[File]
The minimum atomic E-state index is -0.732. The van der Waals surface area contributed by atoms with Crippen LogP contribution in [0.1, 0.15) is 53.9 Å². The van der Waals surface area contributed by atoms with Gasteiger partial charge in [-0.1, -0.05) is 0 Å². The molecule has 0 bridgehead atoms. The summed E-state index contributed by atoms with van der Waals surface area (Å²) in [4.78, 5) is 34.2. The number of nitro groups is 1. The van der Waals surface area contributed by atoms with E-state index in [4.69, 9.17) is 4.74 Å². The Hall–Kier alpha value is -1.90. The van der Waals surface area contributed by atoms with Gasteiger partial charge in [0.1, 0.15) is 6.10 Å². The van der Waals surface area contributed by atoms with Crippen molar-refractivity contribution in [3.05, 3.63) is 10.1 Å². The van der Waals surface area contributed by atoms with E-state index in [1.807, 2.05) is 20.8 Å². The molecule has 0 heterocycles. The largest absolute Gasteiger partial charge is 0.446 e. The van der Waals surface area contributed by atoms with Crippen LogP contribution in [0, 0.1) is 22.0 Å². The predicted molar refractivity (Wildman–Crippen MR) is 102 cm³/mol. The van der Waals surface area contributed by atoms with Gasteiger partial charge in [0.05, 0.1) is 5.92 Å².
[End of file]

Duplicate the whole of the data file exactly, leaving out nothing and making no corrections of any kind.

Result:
The minimum atomic E-state index is -0.732. The van der Waals surface area contributed by atoms with Crippen LogP contribution in [0.1, 0.15) is 53.9 Å². The van der Waals surface area contributed by atoms with Gasteiger partial charge in [-0.1, -0.05) is 0 Å². The molecule has 0 bridgehead atoms. The summed E-state index contributed by atoms with van der Waals surface area (Å²) in [4.78, 5) is 34.2. The number of nitro groups is 1. The van der Waals surface area contributed by atoms with E-state index in [4.69, 9.17) is 4.74 Å². The Hall–Kier alpha value is -1.90. The van der Waals surface area contributed by atoms with Gasteiger partial charge in [0.1, 0.15) is 6.10 Å². The van der Waals surface area contributed by atoms with Crippen molar-refractivity contribution in [3.05, 3.63) is 10.1 Å². The van der Waals surface area contributed by atoms with E-state index in [1.807, 2.05) is 20.8 Å². The molecule has 0 heterocycles. The largest absolute Gasteiger partial charge is 0.446 e. The van der Waals surface area contributed by atoms with Crippen LogP contribution in [0, 0.1) is 22.0 Å². The predicted molar refractivity (Wildman–Crippen MR) is 102 cm³/mol. The van der Waals surface area contributed by atoms with Gasteiger partial charge in [0.05, 0.1) is 5.92 Å².